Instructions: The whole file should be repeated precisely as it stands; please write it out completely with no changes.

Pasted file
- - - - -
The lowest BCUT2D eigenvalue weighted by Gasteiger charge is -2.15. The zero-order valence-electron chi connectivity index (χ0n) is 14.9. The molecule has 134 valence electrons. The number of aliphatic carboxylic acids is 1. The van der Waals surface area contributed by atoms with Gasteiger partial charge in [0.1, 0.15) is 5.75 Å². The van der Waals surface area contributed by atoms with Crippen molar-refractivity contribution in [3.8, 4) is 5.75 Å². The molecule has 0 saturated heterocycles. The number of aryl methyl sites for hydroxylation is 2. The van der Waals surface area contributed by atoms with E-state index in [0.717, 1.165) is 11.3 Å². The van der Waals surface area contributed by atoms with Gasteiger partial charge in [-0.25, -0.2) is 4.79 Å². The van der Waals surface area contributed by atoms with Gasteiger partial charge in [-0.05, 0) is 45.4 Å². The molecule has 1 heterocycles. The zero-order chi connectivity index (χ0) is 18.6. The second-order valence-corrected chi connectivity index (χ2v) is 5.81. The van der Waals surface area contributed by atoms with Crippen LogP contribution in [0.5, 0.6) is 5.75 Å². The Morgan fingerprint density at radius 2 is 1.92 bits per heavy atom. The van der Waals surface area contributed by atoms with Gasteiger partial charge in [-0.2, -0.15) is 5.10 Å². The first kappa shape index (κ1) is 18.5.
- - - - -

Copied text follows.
The lowest BCUT2D eigenvalue weighted by Gasteiger charge is -2.15. The zero-order valence-electron chi connectivity index (χ0n) is 14.9. The molecule has 134 valence electrons. The number of aliphatic carboxylic acids is 1. The van der Waals surface area contributed by atoms with Gasteiger partial charge in [0.1, 0.15) is 5.75 Å². The van der Waals surface area contributed by atoms with Crippen molar-refractivity contribution in [3.8, 4) is 5.75 Å². The molecule has 0 saturated heterocycles. The number of aryl methyl sites for hydroxylation is 2. The van der Waals surface area contributed by atoms with E-state index in [0.717, 1.165) is 11.3 Å². The van der Waals surface area contributed by atoms with Gasteiger partial charge in [-0.25, -0.2) is 4.79 Å². The van der Waals surface area contributed by atoms with Gasteiger partial charge in [-0.05, 0) is 45.4 Å². The molecule has 1 heterocycles. The zero-order chi connectivity index (χ0) is 18.6. The second-order valence-corrected chi connectivity index (χ2v) is 5.81. The van der Waals surface area contributed by atoms with Crippen LogP contribution in [0.5, 0.6) is 5.75 Å². The Morgan fingerprint density at radius 2 is 1.92 bits per heavy atom. The van der Waals surface area contributed by atoms with Gasteiger partial charge in [-0.2, -0.15) is 5.10 Å². The first kappa shape index (κ1) is 18.5.